Frequently, hedge fund managers will opine that the essence of marketing comes down to three things…pedigree, process, and performance. A fair number of these hedge fund managers are marketing their fund almost exclusively to high net worth investors, and this is particularly true with startup and emerging fund managers.
The problem with the “3 P” approach to marketing is that it is largely an institutional approach, and as such, is not, for the most part, effective in the high net worth marketplace.
High net worth individuals simply do not approach investment in the same way as do institutions. While a “3 P” approach to marketing makes sense to large institutional investors accustomed to a marketing approach that focuses on the conventional tranches characteristic for large institutional investors, most high net worth individuals are not thinking in terms of traditional buckets and mandates.
In sharp contrast, high net worth individuals are searching for innovative strategies with innate performance advantages—any link to traditional disciplines be damned! Because of this attitude, a “3 P” approach to marketing is not compelling. Here’s why…
Let’s be frank…it is rare that a manager’s pedigree is so singular and so compelling that it will stand out from the crowd and attract the attention of high net worth investors. One must also consider the fact that many, having graduated from prestigious schools, and armed with years of experience, have failed as hedge fund managers. Naturally, those lacking long-term hedge fund experience, those with little or no record of accomplishment, and those with no substantive reputation in the industry have only a pedigree to turn to.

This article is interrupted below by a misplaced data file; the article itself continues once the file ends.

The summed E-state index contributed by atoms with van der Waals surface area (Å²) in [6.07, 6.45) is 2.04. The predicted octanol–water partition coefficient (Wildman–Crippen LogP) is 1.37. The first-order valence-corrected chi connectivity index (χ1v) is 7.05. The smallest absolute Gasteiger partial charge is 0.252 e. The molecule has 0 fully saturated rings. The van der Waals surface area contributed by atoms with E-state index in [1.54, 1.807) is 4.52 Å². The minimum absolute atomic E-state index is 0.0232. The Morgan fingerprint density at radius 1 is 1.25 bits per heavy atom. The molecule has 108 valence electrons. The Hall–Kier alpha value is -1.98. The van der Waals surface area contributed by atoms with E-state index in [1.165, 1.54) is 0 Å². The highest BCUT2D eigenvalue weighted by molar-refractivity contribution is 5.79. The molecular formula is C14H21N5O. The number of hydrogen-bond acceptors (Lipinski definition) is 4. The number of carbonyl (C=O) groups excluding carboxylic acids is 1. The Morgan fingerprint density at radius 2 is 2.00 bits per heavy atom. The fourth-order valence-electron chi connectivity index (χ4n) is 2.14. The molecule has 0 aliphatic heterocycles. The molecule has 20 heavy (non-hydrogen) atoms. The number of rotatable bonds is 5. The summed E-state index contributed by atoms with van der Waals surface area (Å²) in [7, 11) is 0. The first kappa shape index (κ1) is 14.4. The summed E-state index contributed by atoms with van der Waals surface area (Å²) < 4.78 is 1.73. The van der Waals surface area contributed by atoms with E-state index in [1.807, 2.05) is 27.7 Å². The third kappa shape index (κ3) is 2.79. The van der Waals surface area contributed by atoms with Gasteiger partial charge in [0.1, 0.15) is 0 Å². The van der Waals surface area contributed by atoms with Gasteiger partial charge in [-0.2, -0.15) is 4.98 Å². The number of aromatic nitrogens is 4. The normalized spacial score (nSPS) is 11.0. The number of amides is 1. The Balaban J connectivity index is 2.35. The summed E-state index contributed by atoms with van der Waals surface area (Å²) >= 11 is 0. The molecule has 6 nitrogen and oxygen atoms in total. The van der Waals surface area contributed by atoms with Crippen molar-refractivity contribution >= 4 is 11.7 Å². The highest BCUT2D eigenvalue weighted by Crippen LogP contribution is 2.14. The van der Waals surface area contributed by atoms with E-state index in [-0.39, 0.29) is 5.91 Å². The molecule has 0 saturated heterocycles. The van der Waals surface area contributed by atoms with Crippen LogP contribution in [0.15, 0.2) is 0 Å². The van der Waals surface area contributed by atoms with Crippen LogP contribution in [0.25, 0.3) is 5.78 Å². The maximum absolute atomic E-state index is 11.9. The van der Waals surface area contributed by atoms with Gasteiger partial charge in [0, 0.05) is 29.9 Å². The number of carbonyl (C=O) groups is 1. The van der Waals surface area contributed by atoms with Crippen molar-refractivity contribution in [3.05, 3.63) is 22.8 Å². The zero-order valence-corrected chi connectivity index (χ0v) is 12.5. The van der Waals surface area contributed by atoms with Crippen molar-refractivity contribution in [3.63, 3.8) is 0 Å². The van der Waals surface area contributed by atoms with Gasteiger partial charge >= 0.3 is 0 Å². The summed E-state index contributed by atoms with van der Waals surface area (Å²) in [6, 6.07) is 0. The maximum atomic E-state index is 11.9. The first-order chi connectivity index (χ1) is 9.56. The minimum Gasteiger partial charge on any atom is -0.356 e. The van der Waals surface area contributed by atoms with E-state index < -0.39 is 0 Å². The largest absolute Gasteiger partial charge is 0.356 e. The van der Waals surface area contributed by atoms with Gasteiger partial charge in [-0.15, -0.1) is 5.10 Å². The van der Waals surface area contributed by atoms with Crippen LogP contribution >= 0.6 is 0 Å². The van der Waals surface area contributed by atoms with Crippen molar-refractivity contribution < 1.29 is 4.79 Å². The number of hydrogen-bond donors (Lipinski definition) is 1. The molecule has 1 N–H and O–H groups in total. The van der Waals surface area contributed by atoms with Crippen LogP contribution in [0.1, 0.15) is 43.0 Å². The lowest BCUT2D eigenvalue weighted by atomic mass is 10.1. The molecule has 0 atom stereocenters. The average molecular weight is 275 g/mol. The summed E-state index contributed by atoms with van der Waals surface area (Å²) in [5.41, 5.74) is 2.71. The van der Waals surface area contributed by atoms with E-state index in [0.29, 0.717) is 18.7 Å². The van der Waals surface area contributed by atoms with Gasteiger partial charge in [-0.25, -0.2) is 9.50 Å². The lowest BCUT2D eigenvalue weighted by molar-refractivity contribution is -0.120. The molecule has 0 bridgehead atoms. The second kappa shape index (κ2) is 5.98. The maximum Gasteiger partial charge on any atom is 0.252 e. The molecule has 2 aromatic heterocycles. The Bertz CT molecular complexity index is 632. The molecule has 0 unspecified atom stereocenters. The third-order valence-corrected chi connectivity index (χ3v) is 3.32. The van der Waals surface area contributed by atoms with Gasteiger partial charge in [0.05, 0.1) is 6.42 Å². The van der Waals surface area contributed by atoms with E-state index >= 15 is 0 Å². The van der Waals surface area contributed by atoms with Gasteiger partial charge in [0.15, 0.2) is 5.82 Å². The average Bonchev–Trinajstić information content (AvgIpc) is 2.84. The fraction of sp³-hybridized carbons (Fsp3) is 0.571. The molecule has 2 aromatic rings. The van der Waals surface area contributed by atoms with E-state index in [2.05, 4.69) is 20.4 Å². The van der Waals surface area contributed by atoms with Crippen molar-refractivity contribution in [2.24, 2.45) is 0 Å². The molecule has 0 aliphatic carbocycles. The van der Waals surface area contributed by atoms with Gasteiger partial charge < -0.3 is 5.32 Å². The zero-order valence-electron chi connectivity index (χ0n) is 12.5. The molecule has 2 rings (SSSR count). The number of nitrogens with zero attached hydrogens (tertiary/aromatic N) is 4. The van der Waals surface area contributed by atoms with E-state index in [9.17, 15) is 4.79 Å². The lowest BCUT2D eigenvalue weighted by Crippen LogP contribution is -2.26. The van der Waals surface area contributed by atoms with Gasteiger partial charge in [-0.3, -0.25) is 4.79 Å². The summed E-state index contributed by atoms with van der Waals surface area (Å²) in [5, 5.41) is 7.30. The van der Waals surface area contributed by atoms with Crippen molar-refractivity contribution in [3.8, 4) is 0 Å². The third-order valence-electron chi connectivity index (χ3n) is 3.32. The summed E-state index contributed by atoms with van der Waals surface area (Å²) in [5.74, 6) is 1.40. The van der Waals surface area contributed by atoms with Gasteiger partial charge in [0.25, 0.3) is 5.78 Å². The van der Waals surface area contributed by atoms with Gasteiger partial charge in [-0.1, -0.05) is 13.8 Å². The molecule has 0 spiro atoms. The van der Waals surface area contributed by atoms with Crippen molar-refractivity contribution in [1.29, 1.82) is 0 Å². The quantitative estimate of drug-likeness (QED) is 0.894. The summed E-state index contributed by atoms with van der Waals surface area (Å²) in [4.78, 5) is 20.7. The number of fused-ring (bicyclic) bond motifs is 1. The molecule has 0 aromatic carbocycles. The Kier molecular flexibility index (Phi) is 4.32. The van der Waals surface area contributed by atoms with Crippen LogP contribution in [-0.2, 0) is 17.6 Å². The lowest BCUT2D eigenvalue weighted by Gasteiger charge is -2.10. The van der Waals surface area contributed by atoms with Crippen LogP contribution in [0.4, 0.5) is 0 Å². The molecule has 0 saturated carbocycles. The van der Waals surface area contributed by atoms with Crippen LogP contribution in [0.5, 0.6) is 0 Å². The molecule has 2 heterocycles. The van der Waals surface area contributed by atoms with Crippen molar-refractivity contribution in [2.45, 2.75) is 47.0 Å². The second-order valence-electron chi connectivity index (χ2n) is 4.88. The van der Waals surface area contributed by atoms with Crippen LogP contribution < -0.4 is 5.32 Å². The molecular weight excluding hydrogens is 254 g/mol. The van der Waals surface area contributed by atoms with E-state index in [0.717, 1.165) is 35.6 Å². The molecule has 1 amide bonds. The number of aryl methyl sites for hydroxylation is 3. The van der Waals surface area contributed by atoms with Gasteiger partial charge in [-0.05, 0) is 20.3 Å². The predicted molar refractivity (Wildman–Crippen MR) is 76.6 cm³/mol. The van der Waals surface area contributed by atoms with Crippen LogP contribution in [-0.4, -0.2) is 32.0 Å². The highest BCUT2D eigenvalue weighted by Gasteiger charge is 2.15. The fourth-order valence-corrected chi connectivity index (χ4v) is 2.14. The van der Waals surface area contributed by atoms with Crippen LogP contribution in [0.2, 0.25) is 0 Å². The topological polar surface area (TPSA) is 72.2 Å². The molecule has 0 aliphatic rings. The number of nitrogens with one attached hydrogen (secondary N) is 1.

Process is not a term that is interchangeable with investment strategy. Rather, it refers to the standard technicalities involved in day-to-day investment operations. It concerns methodologies for generating ideas, screens for targeting investment opportunities, due diligence, and, finally, channeling those results into viable, actionable investments. In short, it means the manager is doing what he must do, more to the point, what all mangers do, in managing the fund. Process tells the investor nothing about the manager’s strategy, why it is unique, and why it deserves the investor’s attention.
It defies logic to think that an investor who does not comprehend or value a manager’s investment strategy will have any modicum of confidence in that manager’s numbers. In other words, good performance results may be the result of chance and conditions as opposed to a reasoned, repeatable strategy. Conversely, if one presents a concise, lucid, and persuasive explanation of how the gains were achieved, then one has proved the theory with facts.
New and emerging managers marketing to high net worth individuals will be best served by making strategy your first talking point. Investment insights and strategy, how you invest and why, is the best means of differentiating you from the crowd and make your points on how the high net worth investor will benefit.
Only then is it appropriate to layer on the 3 Ps. They are powerful tools of persuasion, but most effective when used in proper sequence…so lead with strategy!